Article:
An up-and-coming website has created a hub for social media chef creators to turn their food content into shoppable recipes for their followers.
Jupiter, set to launch nationwide on Monday, lets customers fill their virtual shopping carts with the ingredients needed to create their favorite chef influencer’s recipes. Customers have several options for how to shop Jupiter, including automated ordering, personalized meal plans and the ability to purchase ingredients from their social media feeds.
“People follow creators and specific publications, specific blogs, and that’s how they decide what they’re going to eat week to week,” said Jupiter co-founder and CEO Chad Munroe.
When customers select the recipe they want to make, all the necessary food items are added to their cart and delivered to their door through DoorDash.
Searching through Jupiter’s recipes and purchasing through the platform comes at no additional cost to shoppers and there is no subscription fee. Once customers create an account, they are able to fill out an onboarding questionnaire to customize the shopping experience to best fit their needs. They can then get a weekly “smart shopping plan” to review and update as their preferences change. Jupiter also offers automated ordering by using predicted inventory tracking for items.
In return, creators — or “Jupiter Co-Pilots,” as the startup calls them — receive direct compensation from groceries shopped through their recipes and can leverage the platform as a way to continue building their online presence. Jupiter allows creators to launch recipe storefronts integrated with Instagram, TikTok, Pinterest and other social media platforms, allowing followers on those sites to directly shop recipes and products.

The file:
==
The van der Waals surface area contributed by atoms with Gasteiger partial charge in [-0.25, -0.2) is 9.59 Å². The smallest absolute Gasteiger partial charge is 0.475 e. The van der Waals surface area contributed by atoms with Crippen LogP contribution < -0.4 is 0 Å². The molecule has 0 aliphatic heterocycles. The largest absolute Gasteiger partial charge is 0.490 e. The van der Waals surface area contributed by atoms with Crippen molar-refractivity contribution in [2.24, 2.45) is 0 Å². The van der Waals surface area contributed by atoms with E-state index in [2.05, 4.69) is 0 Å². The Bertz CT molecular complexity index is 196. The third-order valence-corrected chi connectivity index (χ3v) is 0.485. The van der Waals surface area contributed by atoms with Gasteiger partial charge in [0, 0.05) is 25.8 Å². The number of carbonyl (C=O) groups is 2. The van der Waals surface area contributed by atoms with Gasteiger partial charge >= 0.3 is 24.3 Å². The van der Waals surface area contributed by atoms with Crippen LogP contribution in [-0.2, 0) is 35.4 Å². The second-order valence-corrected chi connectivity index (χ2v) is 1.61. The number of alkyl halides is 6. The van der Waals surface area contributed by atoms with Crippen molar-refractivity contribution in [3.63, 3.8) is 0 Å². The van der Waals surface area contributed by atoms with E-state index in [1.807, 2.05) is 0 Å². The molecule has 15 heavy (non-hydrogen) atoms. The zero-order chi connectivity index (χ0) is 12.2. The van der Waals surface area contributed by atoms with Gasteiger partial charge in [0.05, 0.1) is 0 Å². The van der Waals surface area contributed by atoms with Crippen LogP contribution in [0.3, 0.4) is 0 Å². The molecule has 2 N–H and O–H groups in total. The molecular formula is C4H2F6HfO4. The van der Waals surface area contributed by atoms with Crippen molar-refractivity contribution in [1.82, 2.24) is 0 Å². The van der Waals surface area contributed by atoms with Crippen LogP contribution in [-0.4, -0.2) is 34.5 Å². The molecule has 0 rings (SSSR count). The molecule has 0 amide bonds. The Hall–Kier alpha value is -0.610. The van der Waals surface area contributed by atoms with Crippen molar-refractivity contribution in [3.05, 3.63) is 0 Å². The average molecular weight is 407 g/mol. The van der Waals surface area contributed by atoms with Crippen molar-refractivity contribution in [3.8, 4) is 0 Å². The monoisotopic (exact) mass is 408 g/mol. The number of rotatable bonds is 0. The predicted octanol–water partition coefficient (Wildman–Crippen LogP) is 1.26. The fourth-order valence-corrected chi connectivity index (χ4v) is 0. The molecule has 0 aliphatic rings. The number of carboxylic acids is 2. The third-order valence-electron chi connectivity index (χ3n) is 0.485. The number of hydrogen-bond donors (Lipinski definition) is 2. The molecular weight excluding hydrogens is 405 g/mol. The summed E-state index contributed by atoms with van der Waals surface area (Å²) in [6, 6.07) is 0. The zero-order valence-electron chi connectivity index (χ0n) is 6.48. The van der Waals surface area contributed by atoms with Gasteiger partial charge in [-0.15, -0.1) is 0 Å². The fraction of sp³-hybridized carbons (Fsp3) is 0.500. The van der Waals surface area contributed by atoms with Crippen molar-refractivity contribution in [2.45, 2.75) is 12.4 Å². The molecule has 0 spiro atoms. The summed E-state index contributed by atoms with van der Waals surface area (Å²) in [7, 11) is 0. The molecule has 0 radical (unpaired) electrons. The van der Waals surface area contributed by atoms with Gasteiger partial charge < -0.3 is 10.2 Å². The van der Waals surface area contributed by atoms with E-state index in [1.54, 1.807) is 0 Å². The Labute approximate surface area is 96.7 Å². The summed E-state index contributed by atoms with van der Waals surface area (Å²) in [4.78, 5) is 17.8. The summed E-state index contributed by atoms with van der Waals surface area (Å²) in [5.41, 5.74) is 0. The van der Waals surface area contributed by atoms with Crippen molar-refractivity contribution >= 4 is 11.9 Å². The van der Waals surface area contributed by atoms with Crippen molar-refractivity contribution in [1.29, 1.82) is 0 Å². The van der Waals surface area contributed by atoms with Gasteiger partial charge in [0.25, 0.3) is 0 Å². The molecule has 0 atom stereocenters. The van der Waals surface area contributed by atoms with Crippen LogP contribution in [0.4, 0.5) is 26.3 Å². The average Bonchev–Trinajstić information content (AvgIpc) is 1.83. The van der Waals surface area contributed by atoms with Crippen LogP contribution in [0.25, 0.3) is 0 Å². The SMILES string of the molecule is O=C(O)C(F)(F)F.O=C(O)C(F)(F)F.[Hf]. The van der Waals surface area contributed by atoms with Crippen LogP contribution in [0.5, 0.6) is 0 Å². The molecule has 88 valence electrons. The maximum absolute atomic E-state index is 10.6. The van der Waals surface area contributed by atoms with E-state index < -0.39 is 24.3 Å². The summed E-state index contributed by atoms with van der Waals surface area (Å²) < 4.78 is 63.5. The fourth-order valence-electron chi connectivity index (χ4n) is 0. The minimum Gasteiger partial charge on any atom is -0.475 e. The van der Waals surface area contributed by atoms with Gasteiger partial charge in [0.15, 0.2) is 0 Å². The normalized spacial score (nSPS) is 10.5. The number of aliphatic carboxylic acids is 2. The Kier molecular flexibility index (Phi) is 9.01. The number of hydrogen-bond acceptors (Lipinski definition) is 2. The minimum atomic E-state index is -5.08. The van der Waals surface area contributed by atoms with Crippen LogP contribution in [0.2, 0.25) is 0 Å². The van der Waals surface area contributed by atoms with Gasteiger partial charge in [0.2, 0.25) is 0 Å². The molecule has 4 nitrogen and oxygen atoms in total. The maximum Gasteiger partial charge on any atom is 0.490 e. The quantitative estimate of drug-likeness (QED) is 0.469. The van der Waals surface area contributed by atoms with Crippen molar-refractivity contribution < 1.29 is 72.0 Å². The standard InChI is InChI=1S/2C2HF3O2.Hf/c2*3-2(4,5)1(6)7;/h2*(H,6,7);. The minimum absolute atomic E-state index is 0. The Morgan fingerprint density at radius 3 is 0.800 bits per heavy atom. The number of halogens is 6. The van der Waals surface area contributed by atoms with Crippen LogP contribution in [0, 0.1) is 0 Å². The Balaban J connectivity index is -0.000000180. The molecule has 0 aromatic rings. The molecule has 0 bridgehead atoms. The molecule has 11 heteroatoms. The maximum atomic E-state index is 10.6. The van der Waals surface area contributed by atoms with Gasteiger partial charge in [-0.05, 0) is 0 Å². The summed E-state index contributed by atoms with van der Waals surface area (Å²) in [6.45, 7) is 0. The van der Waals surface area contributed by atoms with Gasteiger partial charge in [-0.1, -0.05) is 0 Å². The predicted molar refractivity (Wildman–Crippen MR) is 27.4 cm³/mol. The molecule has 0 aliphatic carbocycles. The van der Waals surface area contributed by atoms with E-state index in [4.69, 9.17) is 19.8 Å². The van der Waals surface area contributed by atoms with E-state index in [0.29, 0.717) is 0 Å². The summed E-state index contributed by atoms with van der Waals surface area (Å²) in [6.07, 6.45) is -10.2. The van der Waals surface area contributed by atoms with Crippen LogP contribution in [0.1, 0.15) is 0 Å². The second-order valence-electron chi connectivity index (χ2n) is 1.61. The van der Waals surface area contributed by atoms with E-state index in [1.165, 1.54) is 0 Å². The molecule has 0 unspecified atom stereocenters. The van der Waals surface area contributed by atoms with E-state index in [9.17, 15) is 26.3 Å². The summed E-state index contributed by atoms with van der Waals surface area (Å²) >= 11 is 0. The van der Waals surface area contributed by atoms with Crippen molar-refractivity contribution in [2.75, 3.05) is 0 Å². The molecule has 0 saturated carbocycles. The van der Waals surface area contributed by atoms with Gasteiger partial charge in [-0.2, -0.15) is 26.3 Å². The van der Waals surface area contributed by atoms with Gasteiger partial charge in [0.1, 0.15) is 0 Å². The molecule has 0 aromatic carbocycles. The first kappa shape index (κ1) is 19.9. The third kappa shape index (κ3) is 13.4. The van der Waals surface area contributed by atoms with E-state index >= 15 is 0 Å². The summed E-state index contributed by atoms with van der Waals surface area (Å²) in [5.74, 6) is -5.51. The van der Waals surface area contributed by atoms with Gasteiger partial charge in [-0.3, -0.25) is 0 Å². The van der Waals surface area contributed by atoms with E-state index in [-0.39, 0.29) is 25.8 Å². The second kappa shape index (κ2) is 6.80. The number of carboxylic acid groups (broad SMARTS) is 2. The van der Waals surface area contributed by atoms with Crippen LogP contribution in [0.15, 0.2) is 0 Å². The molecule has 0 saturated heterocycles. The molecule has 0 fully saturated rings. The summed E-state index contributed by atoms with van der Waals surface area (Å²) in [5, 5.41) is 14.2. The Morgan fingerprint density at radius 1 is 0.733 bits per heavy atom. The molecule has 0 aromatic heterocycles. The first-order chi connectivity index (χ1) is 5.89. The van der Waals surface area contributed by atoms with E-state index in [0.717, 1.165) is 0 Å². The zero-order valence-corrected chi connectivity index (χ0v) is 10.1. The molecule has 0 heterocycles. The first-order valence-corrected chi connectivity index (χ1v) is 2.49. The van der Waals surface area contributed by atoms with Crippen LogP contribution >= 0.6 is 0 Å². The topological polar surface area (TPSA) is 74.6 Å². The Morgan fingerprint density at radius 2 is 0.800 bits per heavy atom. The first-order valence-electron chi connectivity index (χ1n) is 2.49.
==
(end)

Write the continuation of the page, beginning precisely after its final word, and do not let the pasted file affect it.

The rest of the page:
Today, the company has over 60 creator shops customers can choose from. The web app taps into the established social media following of creator chefs, including recipe developer Molly Baz and the creators behind the blogs Avocado Skillet and Food Fashion Party.
Brands can also set up shops on Jupiter for recipes featuring their products. While Jupiter does not have any visible on its site currently, the company is working on finalizing partnerships in the upcoming weeks.
Munroe, along with his founding team, came up with the concept for Jupiter during his final semester at Stanford University in 2019. By January 2020, Jupiter had its first creator shops.
Jupiter aims to diversify the revenue stream for content creators. The announcement about the platform notes that food creators often get one-off brand sponsorship deals and that Jupiter helps streamline and broaden income for creators, allowing them to focus on the food rather than on doing sales.
For at-home cooks and grocery shoppers, Jupiter is positioning itself as a one-stop destination for recipes and inspiration from food influencers.
Jupiter’s launch is timely with the growing trend of at-home eating and grocers seeking out new ways to cater to at-home cooks and customers seeking fresh prepared offerings. Walmart, Reasor’s and The Fresh Market are just some of the retailers turning to shoppable content to reach shoppers hungry for convenience paired with meal planning.
Next year, Jupiter plans to launch its services nationwide and aims to onboard more creators and brands in the meantime.